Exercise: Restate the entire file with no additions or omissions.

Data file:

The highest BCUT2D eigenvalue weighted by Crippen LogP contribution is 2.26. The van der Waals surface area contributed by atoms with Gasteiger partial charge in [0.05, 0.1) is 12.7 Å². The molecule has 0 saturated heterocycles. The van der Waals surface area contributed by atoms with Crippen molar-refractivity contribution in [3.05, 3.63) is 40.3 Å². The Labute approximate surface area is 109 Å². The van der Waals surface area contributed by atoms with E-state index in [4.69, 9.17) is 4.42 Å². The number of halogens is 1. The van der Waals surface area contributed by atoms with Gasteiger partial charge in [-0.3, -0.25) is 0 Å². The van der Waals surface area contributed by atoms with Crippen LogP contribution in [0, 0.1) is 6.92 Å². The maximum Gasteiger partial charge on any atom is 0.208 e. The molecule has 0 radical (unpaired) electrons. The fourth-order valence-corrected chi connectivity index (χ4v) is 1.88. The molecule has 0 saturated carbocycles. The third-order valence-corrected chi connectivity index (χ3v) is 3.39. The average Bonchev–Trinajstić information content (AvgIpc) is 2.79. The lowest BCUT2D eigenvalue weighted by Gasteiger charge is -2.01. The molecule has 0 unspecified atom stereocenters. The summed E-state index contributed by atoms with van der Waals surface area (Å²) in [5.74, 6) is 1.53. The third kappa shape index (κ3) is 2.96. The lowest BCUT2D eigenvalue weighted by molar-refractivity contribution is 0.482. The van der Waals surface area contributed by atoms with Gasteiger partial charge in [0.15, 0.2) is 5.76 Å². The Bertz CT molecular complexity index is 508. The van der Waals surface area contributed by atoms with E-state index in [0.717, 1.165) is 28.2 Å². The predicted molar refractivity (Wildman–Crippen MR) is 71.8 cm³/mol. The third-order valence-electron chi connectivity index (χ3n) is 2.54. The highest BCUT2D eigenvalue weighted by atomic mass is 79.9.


The highest BCUT2D eigenvalue weighted by Crippen LogP contribution is 2.26. The van der Waals surface area contributed by atoms with Gasteiger partial charge in [0.05, 0.1) is 12.7 Å². The molecule has 0 saturated heterocycles. The van der Waals surface area contributed by atoms with Crippen molar-refractivity contribution in [3.05, 3.63) is 40.3 Å². The Labute approximate surface area is 109 Å². The van der Waals surface area contributed by atoms with E-state index in [4.69, 9.17) is 4.42 Å². The number of halogens is 1. The van der Waals surface area contributed by atoms with Gasteiger partial charge in [-0.3, -0.25) is 0 Å². The van der Waals surface area contributed by atoms with Crippen LogP contribution in [0, 0.1) is 6.92 Å². The maximum Gasteiger partial charge on any atom is 0.208 e. The molecule has 0 radical (unpaired) electrons. The fourth-order valence-corrected chi connectivity index (χ4v) is 1.88. The molecule has 0 saturated carbocycles. The third-order valence-corrected chi connectivity index (χ3v) is 3.39. The average Bonchev–Trinajstić information content (AvgIpc) is 2.79. The lowest BCUT2D eigenvalue weighted by Gasteiger charge is -2.01. The molecule has 0 unspecified atom stereocenters. The summed E-state index contributed by atoms with van der Waals surface area (Å²) in [5.74, 6) is 1.53. The third kappa shape index (κ3) is 2.96. The lowest BCUT2D eigenvalue weighted by molar-refractivity contribution is 0.482. The van der Waals surface area contributed by atoms with Gasteiger partial charge in [0.15, 0.2) is 5.76 Å². The Bertz CT molecular complexity index is 508. The van der Waals surface area contributed by atoms with E-state index in [0.717, 1.165) is 28.2 Å². The predicted molar refractivity (Wildman–Crippen MR) is 71.8 cm³/mol. The third-order valence-electron chi connectivity index (χ3n) is 2.54. The highest BCUT2D eigenvalue weighted by atomic mass is 79.9.